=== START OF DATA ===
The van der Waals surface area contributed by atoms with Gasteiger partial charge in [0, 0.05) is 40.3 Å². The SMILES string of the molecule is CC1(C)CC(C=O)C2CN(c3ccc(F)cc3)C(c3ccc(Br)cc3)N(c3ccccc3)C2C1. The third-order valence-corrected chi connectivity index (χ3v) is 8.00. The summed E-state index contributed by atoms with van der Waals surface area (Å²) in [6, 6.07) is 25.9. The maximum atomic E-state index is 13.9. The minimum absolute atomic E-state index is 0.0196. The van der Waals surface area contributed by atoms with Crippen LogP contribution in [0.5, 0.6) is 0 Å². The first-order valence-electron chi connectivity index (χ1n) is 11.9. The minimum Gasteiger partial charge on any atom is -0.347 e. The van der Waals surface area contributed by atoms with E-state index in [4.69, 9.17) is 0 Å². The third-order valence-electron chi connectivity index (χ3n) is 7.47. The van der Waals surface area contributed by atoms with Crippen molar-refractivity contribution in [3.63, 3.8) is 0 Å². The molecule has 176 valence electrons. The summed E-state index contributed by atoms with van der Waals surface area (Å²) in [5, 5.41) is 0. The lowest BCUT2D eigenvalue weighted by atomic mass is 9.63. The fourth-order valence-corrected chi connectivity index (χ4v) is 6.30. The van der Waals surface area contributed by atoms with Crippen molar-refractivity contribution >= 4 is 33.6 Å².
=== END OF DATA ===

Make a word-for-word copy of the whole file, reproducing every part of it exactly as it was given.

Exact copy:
The van der Waals surface area contributed by atoms with Gasteiger partial charge in [0, 0.05) is 40.3 Å². The SMILES string of the molecule is CC1(C)CC(C=O)C2CN(c3ccc(F)cc3)C(c3ccc(Br)cc3)N(c3ccccc3)C2C1. The third-order valence-corrected chi connectivity index (χ3v) is 8.00. The summed E-state index contributed by atoms with van der Waals surface area (Å²) in [6, 6.07) is 25.9. The maximum atomic E-state index is 13.9. The minimum absolute atomic E-state index is 0.0196. The van der Waals surface area contributed by atoms with Crippen LogP contribution in [0.5, 0.6) is 0 Å². The first-order valence-electron chi connectivity index (χ1n) is 11.9. The minimum Gasteiger partial charge on any atom is -0.347 e. The van der Waals surface area contributed by atoms with E-state index in [4.69, 9.17) is 0 Å². The third-order valence-electron chi connectivity index (χ3n) is 7.47. The van der Waals surface area contributed by atoms with Crippen molar-refractivity contribution in [3.63, 3.8) is 0 Å². The molecule has 176 valence electrons. The summed E-state index contributed by atoms with van der Waals surface area (Å²) in [5, 5.41) is 0. The lowest BCUT2D eigenvalue weighted by atomic mass is 9.63. The fourth-order valence-corrected chi connectivity index (χ4v) is 6.30. The van der Waals surface area contributed by atoms with Crippen molar-refractivity contribution >= 4 is 33.6 Å².